Following the disclosure that demand for foreign exchange to pay tuition fees constitutes a huge chunk of forex demand on Deposit Money Banks, Olaseni Durojaiye takes a look at the issues

Besides the decision to devalue or not, one of the fallouts of the increasing pressure on the naira owing to the speculative activities in the nation’s foreign exchange (forex) market and the increasing demand for the United States Dollars (USD) as against a shrinking supply side, appear to be the revelation that demand for forex for tuition fee was huge among forex demand on Deposit Money Banks (DMBs). The indication first emerged when some DMBs published lists of their forex transactions in the dailies.

The second indication came with the announcement by the Bankers’ Committee after its last meeting during a post-meeting press briefing.

Sources familiar with goings on in the banking system told THISDAY that, “forex demand for tuition fees is significant” and reasoned that “for Bankers Committee to have called it out while addressing the press speaks a lot; it means it is significant and has attracted their attention,” he stated.

A note from Afrinvest Research obtained by THISDAY corroborated same. The note stated that “Following the Bankers’ Committee meeting that took place last week it was reported that international School Fees payments and Health demands constitute the bulk of foreign exchange utilisation demands on Deposit Money Banks (DMBs), speculations concerning the currency have grown considerably.”

The report also stated that, “our view is that the uncertainty surrounding the outlook of the naira is more worrying as this amplifies speculative attacks and round tripping by speculators who bet on higher margin between the interbank market rate and the BDC/parallel rate.”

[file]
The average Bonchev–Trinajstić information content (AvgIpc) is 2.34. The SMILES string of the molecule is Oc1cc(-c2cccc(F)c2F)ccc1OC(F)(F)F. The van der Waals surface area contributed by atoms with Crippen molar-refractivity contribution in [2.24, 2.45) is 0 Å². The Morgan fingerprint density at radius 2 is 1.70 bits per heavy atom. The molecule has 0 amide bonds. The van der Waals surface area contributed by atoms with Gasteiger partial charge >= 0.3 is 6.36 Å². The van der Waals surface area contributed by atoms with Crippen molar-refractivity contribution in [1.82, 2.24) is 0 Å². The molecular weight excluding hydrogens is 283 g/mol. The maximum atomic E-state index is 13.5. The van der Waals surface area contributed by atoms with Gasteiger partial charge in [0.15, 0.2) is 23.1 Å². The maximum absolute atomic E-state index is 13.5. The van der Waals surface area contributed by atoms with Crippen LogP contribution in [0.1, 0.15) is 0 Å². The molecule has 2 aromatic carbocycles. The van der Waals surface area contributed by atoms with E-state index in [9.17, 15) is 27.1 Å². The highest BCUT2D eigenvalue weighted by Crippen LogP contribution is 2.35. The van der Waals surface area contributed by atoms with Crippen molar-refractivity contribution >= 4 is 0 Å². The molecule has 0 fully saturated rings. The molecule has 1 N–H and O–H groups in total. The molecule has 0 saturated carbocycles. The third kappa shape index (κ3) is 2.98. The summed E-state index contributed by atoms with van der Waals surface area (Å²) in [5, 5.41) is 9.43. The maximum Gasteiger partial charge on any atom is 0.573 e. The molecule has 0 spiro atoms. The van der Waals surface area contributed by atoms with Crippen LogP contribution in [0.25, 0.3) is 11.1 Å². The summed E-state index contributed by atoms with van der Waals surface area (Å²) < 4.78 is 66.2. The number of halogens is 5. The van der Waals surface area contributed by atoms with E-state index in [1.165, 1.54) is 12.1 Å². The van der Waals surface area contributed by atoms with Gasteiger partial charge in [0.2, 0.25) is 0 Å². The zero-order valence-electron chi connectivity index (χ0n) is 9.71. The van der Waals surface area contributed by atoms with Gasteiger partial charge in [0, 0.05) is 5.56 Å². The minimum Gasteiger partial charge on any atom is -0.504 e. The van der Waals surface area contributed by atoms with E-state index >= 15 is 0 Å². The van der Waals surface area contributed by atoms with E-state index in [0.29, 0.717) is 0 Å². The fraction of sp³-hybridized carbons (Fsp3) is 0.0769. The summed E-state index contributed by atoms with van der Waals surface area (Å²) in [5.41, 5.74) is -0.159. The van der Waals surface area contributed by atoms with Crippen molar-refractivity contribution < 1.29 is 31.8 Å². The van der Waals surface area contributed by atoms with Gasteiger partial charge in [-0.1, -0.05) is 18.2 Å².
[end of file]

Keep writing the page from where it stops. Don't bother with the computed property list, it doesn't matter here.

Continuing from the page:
Unsurprisingly, the trend has spurred concerns among analysts. While some worry that the trend hold bad omen for the country’s educational system, others insist that it is a reflection of the craze for everything foreign among Nigerian. Other still fear that tuition may be a disguised conduit for the infamous round tripping. Opinions are however divided on the claim that a percentage of foreign exchange purchased supposedly to pay tuition fee abroad ends up in the parallel market.

A banker with a leading second generation bank who craved anonymity told THISDAY that, “this is the first time I am hearing such allegation. Not even in our zonal meetings have I heard anything like that so I don’t want to believe that some of the forex bids end up being sold at the parallel market.”

However, an economist and research analyst with a Lagos-based economic advocacy group, Rotimi Oyelere, opined that the disclosure by the banks amounted to “a moral overhang playing out” adding that “it has come to their notice that Nigerians are becoming aware of how Nigerian banks are aiding and abetting illicit transactions and encouraging round tripping.

“The Bankers’ Committee is on a face-saving mission. It has come to their notice that Nigerians are becoming aware of how Nigerian banks are aiding and abetting … encouraging round tripping and even funding the parallel market. I think the moral overhang is playing out here. Allocation disclosure would not create jobs, support local industries nor expand national output when genuine manufacturers are not funded.

The banker’s committee just wants to justify its forex distributions. The pertinent question that needs to be addressed is what proportion of allocated forex is actually used to support local capacity? What is the importance of skewed distribution to favour tuition fees payment and other frivolous expenditure when manufacturers that need machinery, inputs and technical expertise cannot access it?”